Thoracic radiographs, ultrasound and electrocardiograms may be used to evaluate the lungs and heart for evidence of masses, fluid accumulation, cellular infiltrates, or enlargement. Depending upon what changes are noted, further more invasive testing may be undertaken
What additional tests may be required?
Additional more invasive tests may include a transtracheal wash, a brochoalveolar lavage, a fine needle aspirate of accumulated fluids, a fine needle aspiration biopsy of mass lesions, and a bacterial culture of any harvested material
The results of the initial screening tests will determine what additional tests are indicated.
A brief review of the indications for these tests follows.
A transtracheal wash is indicated when the initial screening tests are supportive of upper airway disease. A transtracheal wash involves the infusion of a small quantity of sterile solution into the trachea (windpipe), where it will contact the lining and mix with any secretions and debris. This fluid is then quickly aspirated back into the syringe, with the aim of retrieving samples of airway secretions including cellular material and infectious agents (such as bacteria, fungi, or parasites) that will give us an indication of the cause of your pet’s cough.
The material retrieved in the fluid must be processed rapidly, and evaluated by a veterinary pathologist. Therefore this sample must be sent to a veterinary referral laboratory.
There are two ways of performing a transtracheal wash. The first method involves the passage of a special catheter through the skin and into the trachea prior to infusion of the sterile fluid. No anesthesia, other than a local block, is required with this method. The second method involves use of a general anesthetic and the placement of an endotracheal tube (a tube that we normally insert into the trachea during general anesthesia). A second catheter is then threaded down the endotracheal tube so that the sterile fluid can be infused and re-aspirated.
Depending upon the elements present in the collected airway secretions, we may be able to determine what the cause of your pet’s cough is. For example, the retrieval of large numbers of special white blood cells called lymphocytes is supportive of a viral infection, while large numbers of eosinophils is supportive of allergic airway disease or parasitic infections.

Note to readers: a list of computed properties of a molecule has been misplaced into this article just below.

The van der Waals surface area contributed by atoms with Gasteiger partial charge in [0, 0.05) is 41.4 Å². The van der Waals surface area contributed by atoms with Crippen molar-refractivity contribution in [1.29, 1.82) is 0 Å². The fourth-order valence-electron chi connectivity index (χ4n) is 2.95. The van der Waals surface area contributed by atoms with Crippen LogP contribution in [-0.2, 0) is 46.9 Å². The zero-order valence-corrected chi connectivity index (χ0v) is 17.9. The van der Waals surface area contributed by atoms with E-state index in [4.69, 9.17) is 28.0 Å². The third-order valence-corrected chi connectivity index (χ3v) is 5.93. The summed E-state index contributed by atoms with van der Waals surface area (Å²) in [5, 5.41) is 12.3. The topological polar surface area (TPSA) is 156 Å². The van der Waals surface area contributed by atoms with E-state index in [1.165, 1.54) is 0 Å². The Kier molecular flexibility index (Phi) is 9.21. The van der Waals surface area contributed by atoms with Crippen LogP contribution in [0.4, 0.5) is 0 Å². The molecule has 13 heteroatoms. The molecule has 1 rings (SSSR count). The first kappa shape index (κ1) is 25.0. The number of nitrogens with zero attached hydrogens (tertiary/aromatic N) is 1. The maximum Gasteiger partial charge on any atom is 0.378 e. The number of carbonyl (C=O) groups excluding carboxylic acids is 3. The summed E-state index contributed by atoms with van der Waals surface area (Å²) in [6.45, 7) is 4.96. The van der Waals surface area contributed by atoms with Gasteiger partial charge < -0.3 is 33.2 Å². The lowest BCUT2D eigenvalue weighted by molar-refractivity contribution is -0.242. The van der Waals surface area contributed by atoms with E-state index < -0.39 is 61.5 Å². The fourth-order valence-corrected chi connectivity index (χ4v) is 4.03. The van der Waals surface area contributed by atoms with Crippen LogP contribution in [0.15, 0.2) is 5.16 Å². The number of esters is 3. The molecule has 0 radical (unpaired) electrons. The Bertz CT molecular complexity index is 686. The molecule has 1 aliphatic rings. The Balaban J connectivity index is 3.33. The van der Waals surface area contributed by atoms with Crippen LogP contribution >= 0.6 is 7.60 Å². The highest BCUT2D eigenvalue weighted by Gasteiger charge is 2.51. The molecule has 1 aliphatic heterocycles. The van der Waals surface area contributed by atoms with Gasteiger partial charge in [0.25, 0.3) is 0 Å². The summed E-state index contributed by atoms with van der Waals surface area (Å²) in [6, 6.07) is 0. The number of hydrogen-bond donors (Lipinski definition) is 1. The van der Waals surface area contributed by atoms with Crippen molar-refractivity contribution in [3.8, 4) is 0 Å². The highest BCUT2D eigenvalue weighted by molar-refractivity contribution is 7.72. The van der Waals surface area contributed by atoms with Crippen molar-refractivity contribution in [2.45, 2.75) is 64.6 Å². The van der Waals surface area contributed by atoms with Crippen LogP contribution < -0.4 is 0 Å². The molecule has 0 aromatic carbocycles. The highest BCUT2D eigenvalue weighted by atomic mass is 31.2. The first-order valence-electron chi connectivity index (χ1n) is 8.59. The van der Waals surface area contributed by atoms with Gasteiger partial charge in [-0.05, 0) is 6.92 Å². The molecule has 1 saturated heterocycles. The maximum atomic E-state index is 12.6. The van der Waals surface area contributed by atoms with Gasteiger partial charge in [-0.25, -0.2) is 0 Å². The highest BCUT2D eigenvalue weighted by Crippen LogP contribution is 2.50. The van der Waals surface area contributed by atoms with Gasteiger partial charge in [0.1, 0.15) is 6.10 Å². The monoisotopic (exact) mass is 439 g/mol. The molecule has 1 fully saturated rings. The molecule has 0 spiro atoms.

Bronchoscopy allows the evaluation of the major airways by use of a small diameter, flexible, fiberoptic endoscope. Bronchoscopy allows us to visually assess the airways for inflammation, hemorrhage, and some parasites, and will be indicated if the pet may have a structural abnormality of the airways such as a collapsing trachea.
Additionally, bronchoscopy is a way of collecting samples from the lower airways using the bronchoalveolar lavage technique. A general anesthetic is required for bronchoscopy.
Bronchoalveolar lavage is similar to a transtracheal aspirate in that a small volume of sterile fluid is instilled into the airways and then re-aspirated in hopes of retrieving material from airway secretions and lesions. The difference is that with bronchoalveolar lavage, the lower parts of the airways are sampled. Therefore this method is more suited for diseases located deeper within the lung tissue. The disadvantage is that a general anesthetic is required for this procedure. As with a transtracheal wash, the material we obtain from the bronchoalveolar lavage will be sent to a veterinary pathologist for assessment.
Depending upon the nature of the material obtained by either transtracheal aspiration or bronchoalveolar lavage, we may need to culture some of the material in order to definitively determine whether or not there are bacteria or fungi present.
Masses and fluids in the chest may be sampled by use of a fine needle aspiration technique. This technique may not require anesthesia, and may or may not require ultrasonic guidance, depending upon the type of lesion we are sampling. A small gauge needle is attached to a syringe, and either cells from a mass or free fluid from within the chest cavity are aspirated or withdrawn. This material is then sent to a veterinary pathologist for assessment. This technique may yield cellular material that is useful in providing a diagnosis for the cause of your pet’s cough. A mass may, for example, be composed of abnormal cells that are suggestive of cancer, or a fluid may contain evidence of inflammatory cells that are supportive of an underlying bacterial infection.